The ThreadBoard V3: Flexible E-Textile Prototyping Board

Introduction: The ThreadBoard V3: Flexible E-Textile Prototyping Board

About: Twitter: @4Eyes6Senses. Chris Hill is a PhD student in Creative Technology and Design advised by Ann Eisenberg and Daniel Leithinger. He is a McNair Scholar, a Google CS Research Mentorship participant, and h…

The ThreadBoard is a magnetic breadboard for embedded computing that allows for the rapid prototyping of e-textile circuits. The motivation behind the ThreadBoard is to develop a tool that will adapt to the unique set of constraints that e-textile creators face when fabricating an e-textile project. With the ThreadBoard, we hope to make a tool that will take into account the fabric-based nature of textiles with the electronic capabilities of ubiquitous computing. With this device, makers can rapidly prototype circuit designs, debug, and test components.

Version 3 of the Threadboard introduces a chainmail design that enables the ThreadBoard to be wrapped around 3-dimensional objects and body parts (as seen in Figures 3-7 and the video).

This material is based upon work supported by the National Science Foundation under Award #1742081. The project page can be found here.

This project was developed in the Craft Tech Lab and ATLAS Institute at The University of Colorado, Boulder.

Special thanks to my colleague and the ThreadBoard's co-creator: Michael Schneider.

Photo (1) credit to Elliot Whitehead.

If you have any questions, want to keep up with my work, or just toss around ideas, please do so on my Twitter: @4Eyes6Senses. Thanks!

Step 1: Materials

White PLA filament 1.75mm (I used HATCHBOX).

3D Printer (I have a Prusa i3 MK3S+).

4mm (Diameter) x 3mm (Height) neodymium magnets.

Pliers.

Quick grip clamps.

Step 2: 3D Print Chainmail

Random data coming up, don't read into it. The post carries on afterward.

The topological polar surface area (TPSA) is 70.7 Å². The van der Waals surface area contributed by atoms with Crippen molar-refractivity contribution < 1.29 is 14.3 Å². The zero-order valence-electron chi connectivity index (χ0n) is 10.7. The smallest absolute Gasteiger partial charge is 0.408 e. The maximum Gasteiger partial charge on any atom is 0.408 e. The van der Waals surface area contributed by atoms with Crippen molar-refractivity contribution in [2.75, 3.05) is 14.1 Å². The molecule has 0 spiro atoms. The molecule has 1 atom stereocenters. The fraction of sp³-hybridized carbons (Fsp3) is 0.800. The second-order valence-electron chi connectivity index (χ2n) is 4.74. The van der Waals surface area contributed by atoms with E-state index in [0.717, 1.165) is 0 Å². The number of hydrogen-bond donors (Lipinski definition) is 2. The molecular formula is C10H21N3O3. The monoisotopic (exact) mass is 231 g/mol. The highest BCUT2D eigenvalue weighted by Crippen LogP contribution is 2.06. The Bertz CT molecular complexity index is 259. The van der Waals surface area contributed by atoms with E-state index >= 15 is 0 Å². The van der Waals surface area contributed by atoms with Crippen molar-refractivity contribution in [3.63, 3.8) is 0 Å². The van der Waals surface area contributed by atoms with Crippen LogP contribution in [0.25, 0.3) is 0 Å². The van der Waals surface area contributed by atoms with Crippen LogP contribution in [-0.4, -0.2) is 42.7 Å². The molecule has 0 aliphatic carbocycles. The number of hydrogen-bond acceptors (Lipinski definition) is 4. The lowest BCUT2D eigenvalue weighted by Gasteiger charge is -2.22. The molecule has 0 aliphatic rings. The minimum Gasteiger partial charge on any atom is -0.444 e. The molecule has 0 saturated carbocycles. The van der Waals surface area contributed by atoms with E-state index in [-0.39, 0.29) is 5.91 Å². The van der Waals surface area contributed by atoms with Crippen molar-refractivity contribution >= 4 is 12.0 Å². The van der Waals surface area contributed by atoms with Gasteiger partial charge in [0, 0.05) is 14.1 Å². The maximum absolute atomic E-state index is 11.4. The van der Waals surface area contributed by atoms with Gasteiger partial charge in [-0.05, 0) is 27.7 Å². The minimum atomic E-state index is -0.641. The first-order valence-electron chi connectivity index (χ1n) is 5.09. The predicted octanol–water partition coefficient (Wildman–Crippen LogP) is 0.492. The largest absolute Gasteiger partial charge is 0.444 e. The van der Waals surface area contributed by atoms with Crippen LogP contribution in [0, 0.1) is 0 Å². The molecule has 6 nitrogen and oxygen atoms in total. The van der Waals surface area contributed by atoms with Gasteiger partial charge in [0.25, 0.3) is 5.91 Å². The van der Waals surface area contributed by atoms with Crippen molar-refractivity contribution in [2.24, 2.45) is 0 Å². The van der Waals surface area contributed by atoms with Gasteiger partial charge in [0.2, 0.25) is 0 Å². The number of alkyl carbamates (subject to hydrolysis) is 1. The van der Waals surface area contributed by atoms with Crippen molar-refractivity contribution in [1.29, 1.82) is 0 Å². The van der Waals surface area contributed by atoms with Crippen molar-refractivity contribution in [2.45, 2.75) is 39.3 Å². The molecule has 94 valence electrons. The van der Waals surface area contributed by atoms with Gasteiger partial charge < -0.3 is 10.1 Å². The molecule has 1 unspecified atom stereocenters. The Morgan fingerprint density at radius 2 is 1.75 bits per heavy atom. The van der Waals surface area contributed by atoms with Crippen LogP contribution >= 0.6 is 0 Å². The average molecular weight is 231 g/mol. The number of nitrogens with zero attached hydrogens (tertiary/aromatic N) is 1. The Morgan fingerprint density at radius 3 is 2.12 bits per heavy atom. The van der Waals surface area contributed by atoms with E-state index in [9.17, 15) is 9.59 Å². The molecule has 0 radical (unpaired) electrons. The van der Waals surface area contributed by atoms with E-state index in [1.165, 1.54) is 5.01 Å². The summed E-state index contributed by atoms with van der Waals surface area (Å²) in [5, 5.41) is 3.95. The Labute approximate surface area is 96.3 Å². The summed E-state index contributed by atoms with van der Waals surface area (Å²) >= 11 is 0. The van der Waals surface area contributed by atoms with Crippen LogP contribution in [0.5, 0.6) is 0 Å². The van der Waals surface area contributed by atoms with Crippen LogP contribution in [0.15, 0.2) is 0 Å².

*The 3D print included in this step is a remix of Thingiverse user connormprints' project NASA Chainmail Fabric. They go through their entire design process in the Thingiverse post, it's super insightful and educational. I added additional material to the face of each link and added a hole for the magnets.

My settings for the prints were (w/ face side down - Figure 1): no supports, resolution: 0.15 mm, and infill: 100%. I printed a 9x9 (81 total) grid which took about an entire night to print.

If your print seems stiff, play around with the chainmail for a couple of minutes to loosen it up.

Step 3: ​Adding Magnets to the 3D Printed Substrate

To add the magnets, I recommend pushing in a magnet slightly using your finger or pliers. Then, while the magnet is still slightly in the hole, use some quick grip clamps to apply pressure to the magnet until it is fully in the hole (this will secure it). If some of the holes are too big from your 3D printer, use some super glue to hold the magnet in place.

I don't remember exactly how long it took me to complete this process but I got it done while watching a TV show, so around 45 minutes.

Step 4: Done!

You now have your very own flexible ThreadBoard! Happy prototyping!

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